If you would like to discuss the pros and cons of fixed and variable mortgages, speak to our mortgage brokers today.
|Fixed mortgage rate||Variable mortgage rate|
|Description||Set for the duration of the mortgage term. Mortgage interest rate and payments are fixed.||Fluctuates with the market interest rate, known as the 'prime rate.' Mortgage payments either fluctuate with fluctuations in the prime rate, or the interest portion of the payment varies.|
|Pros||Can essentially 'set it and forget it', regardless of whether rates rise or fall. Eases budgeting anxiety and offers stability.||Examined historically, variable rates have proven to be less expensive over time.|
|Cons||If the difference between the variable and fixed rate is significant, it may not be worth paying a premium for the stability protection of a fixed rate.||Consider the financial uncertainty: significant increases in the prime rate will increase your interest payable and, thus, financial burden.|
|Fixed mortgage rate|
|Description||Set for the duration of the mortgage term. Mortgage interest rate and payments are fixed.|
|Pros||Can essentially 'set it and forget it', regardless of whether rates rise or fall. Eases budgeting anxiety and offers stability.|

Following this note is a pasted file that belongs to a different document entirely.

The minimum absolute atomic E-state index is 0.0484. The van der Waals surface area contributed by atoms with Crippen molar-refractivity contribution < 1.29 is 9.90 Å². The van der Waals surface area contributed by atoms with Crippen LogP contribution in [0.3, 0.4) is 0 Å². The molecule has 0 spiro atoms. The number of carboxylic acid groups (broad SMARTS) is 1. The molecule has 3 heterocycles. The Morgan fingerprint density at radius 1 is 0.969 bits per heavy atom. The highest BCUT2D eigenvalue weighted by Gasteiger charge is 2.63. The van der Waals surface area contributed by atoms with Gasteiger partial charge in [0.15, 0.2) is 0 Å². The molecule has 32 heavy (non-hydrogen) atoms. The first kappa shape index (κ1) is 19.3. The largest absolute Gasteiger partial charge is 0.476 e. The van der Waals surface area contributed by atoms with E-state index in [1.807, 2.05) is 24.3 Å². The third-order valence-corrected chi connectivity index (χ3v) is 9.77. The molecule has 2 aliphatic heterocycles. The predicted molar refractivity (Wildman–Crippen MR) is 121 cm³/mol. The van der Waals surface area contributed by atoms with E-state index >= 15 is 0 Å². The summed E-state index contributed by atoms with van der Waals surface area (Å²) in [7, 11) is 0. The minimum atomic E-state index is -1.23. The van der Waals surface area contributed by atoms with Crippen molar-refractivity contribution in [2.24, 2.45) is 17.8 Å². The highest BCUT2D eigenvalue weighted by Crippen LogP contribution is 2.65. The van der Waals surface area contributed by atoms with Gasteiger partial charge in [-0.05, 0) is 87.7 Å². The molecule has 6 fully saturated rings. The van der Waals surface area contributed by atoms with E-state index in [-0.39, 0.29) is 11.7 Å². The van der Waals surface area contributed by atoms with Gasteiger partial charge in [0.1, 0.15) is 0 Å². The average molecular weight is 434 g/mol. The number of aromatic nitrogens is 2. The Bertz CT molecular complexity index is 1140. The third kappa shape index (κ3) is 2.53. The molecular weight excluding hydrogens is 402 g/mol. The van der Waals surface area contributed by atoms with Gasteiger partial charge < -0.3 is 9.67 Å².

|Cons||If the difference between the variable and fixed rate is significant, it may not be worth paying a premium for the stability protection of a fixed rate.|
|Variable mortgage rate|
|Description||Fluctuates with the market interest rate, known as the 'prime rate.' Mortgage payments either fluctuate with fluctuations in the prime rate, or the interest portion of the payment varies.|
|Pros||Examined historically, variable rates have proven to be less expensive over time.|
|Cons||Consider the financial uncertainty: significant increases in the prime rate will increase your interest payable and, thus, financial burden.|
Fixed mortgage rates , at 66% of total mortgages, are most common; however, 29% of mortgages, a significant minority, do have variable rates . Fixed rates are also slightly more popular with younger age groups, while older age groups are more likely to opt for variable rates.1
|Mortgage type||% of mortgages|